The WTRU processor can be configured to make a decision regarding reconfiguration to communicate via the second set of communication parameters in response to a received re-association request. In such case the processor is preferably configured to direct the transceiver to transmit the decision to the AP from which the re-association request was received in a directed re-association response message such that the processor directs the transceiver to be reconfigured to communicate via said second set of communication parameters where the decision is to proceed with re-association. Where the WTRU is configured to operate in an IEEE 802.11 compliant system using predetermined frame formats, the processor is preferably configured to direct the transceiver to receive a re-association request in a directed re-association request (DRRq) frame from the first AP, to transmit the decision regarding re-association in a directed re-association response (DRRsp) frame using the first set of communication parameters, and to transmit the reconfiguration confirmation in a directed re-association confirmation (DRCf) frame using the second set of communication parameters.

The WTRU processor can be further configured to direct the transceiver to use the second set of communication parameters to send the directed reconfiguration response message in connection with processing an association request received from the second AP. The processor can also be configured to direct the transceiver to transmit to the first AP a re-association indication using the first set of communication parameters in connection with processing an association request received from the second AP where the decision is to proceed with re-association. Where the WTRU is configured to operate in an IEEE 802.11 compliant system using predetermined frame formats, the processor is preferably configured to direct the transceiver to receive a re-association request in a directed re-association request (DRRq) frame, to transmit the re-association indication in a directed re-association indication (DRI) frame and to transmit the reconfiguration confirmation in a directed re-association confirmation (DRCf) frame. The WTRU processor can then also be configured to direct the transceiver to transmit the decision regarding re-association in a directed re-association response (DRRsp) frame in advance of the DRI frame.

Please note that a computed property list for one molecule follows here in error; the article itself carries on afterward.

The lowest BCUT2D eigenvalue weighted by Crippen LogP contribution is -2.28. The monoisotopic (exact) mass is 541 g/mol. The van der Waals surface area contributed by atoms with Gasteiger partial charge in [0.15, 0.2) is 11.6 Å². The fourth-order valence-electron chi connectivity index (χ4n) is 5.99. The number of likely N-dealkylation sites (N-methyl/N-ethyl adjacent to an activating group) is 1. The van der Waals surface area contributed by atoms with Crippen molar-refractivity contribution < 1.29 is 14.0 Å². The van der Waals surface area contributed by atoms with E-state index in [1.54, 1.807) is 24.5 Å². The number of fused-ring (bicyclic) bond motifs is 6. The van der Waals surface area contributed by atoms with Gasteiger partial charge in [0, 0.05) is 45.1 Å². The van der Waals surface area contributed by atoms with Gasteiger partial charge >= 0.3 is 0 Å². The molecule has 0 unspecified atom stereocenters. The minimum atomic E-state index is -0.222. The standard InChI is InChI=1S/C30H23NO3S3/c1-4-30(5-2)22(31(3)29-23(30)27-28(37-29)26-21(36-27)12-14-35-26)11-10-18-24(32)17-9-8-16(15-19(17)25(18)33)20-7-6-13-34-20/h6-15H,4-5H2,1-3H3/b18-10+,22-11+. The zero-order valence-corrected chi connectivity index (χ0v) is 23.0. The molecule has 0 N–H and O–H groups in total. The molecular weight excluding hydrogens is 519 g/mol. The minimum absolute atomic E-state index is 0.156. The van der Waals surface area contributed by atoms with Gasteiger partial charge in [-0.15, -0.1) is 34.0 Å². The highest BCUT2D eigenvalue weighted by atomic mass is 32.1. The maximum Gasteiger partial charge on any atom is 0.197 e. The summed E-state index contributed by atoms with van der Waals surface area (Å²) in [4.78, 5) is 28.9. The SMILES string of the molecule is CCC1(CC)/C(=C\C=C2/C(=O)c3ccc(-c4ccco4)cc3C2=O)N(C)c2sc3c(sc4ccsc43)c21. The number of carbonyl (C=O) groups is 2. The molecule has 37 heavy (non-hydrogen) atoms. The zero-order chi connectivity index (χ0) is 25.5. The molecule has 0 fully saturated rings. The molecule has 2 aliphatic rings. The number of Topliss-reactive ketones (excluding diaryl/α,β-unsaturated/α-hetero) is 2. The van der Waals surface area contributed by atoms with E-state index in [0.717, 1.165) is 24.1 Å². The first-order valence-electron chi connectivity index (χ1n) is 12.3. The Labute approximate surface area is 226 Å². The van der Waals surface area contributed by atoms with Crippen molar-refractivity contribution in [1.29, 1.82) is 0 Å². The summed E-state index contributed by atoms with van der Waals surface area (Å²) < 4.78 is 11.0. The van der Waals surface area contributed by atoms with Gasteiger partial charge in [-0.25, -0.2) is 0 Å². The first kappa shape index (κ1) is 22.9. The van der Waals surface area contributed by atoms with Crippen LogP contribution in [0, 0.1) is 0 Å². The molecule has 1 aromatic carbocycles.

Implementation on the network side is preferably through providing WLAN APs that each include a transceiver and a processor selectively configured to assist in handoff of a wireless communications with such WTRUs to or from via particular APs. The AP transceiver is preferably configured to provide wireless network access for wireless transmit/receive units (WTRUs) using a defined set of communication parameters. The AP processor is preferably configured to make a decision regarding handing off, from or to the AP, of a wireless communication conducted by a WTRU using a pre-handoff set of parameters. The processor is configured to direct the transceiver to transmit a re-association message, when a handoff decision is made, that identifies an AP for handoff and a post-handoff set of communication parameters using the pre-handoff set of communication parameters. The AP's transceiver is preferably configured to receive from a WTRU, that has received a re-association message and is proceeding with handoff, a reconfiguration confirmation where the AP is the AP identified for handoff in the re-association message received by the WTRU.